WASHINGTON - The House easily approved and sent to the Senate on Thursday a compromise $17 billion urban aid tax package that would permanently extend the tax exemption for two popular bond programs and ease curbs on redevelopment bonds used in enterprise zones.
The package was swiftly approved on a 356-to-55 vote, which was well above the two-thirds level needed for the bill to pass under expedited procedures used by House leaders to prevent unrelated amendments from being added to the measure.
However, the package will not be taken up by the Senate Finance Committee until after July 20, when the Senate returns from a three-week recess and may not be considered by the full Senate until early August.
Senate Finance Committee Chairman Lloyd Bentsen, D-Tex., said yesterday he plans to make some changes in the enterprise zone portion of the package approved by the House, but would move quickly on the measure when the Senate reconvenes.
The House package contains a controversial mark-to-market requirement that, industry officials have warned, could hurt demand for municipal bonds.
The provision, which would require securities firms to report for tax purposes the market value of municipal bonds and other securities they hold in inventory, remained in the measure after a similar, but less onerous, proposal was dropped from a bill to extend jobless benefits that Congress raced to approve before the current extension of jobless benefits expired on Saturday. The mark-to-market requirement, which would raise about $2.65 billion in federal revenues, would be phased in over 10 years. The increase in firms' taxable income would be attributable to the change, front-loaded at 17% the first year, 10% in each of the next seven years, and 6.5% in the last two years.
Securities firms already are required to mark their securities to market for accounting purposes, but for tax purposes they have been allowed to choose whether to report the market value or the cost of securities.
The urban aid package, which would permanently extend the use of tax-exempt mortgage revenue bonds and small-issue industrial development bonds that expired last Tuesday night, finally made it to the House floor.
It did so only after two days of battles over an unrelated Social Security proposal, and after the Bush administration and House Republicans and Democrats hammered out a compromise on major elements of the urban bill, including enterprise zones, capital gains, and the so-called weed and seed issues.
Under those agreements, a total of 50 enterprise zones, evenly split between urban and rural zones, would be designated at a cost of $2.5 billion.
The compromise also calls for 50% of the capital gains from the sale of a business in an enterprise zone to be excluded from the capital gains tax. Additionally, another $2.5 billion would be provided to law enforcement, job training, and social services within such zones.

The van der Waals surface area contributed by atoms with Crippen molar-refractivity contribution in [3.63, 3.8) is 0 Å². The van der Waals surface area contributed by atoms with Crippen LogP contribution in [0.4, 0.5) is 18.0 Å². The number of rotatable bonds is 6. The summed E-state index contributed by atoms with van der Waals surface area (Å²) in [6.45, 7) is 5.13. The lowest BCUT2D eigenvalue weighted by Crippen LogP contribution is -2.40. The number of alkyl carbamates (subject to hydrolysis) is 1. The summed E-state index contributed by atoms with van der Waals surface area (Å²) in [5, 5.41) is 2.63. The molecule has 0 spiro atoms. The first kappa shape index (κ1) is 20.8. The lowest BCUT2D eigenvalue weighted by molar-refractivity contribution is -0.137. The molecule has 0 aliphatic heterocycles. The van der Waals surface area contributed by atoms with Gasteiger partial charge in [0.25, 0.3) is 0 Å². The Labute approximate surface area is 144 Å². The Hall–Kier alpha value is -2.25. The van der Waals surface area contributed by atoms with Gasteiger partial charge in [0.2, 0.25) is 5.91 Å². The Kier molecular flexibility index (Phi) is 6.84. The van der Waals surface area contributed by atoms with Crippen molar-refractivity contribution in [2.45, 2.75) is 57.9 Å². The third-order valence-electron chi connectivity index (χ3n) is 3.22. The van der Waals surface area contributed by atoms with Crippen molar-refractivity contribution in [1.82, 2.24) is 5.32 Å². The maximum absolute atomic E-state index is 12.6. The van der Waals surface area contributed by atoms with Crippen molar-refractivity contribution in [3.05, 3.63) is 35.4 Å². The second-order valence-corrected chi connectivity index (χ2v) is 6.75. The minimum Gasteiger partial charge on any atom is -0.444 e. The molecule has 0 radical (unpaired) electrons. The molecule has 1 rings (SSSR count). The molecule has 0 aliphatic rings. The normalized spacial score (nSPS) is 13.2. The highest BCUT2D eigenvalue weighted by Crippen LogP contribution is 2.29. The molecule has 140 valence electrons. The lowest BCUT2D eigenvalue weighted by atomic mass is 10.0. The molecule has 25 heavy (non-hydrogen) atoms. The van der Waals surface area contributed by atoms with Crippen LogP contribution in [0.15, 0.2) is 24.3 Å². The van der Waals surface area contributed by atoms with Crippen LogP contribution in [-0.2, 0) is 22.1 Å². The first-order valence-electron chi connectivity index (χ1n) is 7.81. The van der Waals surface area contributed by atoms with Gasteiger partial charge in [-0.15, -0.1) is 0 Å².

Tax-exempt redevelopment bonds could be used to finance loans of up to $2.5 million per business in the enterprise zones. The measure would ease use, repayment, volume limit, and other current law restrictions on redevelopment bonds.
Under current law, redevelopment bonds can only be used to finance the clearing of land, the rehabilitation of buildings, and the improvement of infrastructure. Also, tax revenues must be pledged to repay bonds, and 100% of a bond issue is subject to state volume limits.
But under the package, an issuer could provide its own guarantee or obtain a letter of credit or bond insurance to repay bonds. The bonds could be used to acquire land or to purchase equipment, and only 50% of an issue would be subject to volume limits.
The urban aid tax package also includes several bond-related tax simplification provisions, such as increases in the small issuer and six-month spending exemptions from rebate requirements. Under current tax law, an issuer is exempt from rebate if it expects to issue no more than $5 million in governmental bonds per year or, alternatively, if it spends all of its bond proceeds within six months.
The tax package would raise the small-issuer exemption to $10 million. It would also allow issuers to spend 95% of their proceeds within six months, as long as the 5% was spent in the next six months.
The package also contains proposals to: * Repeal a tax law provision that prohibits issuers from spending more than 5% of the proceeds of a governmental bond issue on uses that are "disproportionate and unrelated" to the purpose of the issue. * Allow two governmental bond issues to be issued simultaneously or within a month of each other without being treated as a sing issue, as long as one of the issues is a tax and revenue anticipation note expected to be exempt from rebate. * Exempt earnings on bona fide debt service reserve funds from rebate requirements if an issuer spends its proceeds according to the schedule laid out in the rebate relief law. * Repeal a tax law limiting the amount of private-activity bonds invested at a higher yield than the bond yield to 150% of annual debt service payments for the bonds. * Make it easier for state and local governments to use bond proceeds to prepay purchases of equipment at a discount.
Bond industry officials said they will strongly support the package because it contains many favorable bonds proposals, even though they oppose the mark-to-market requirement.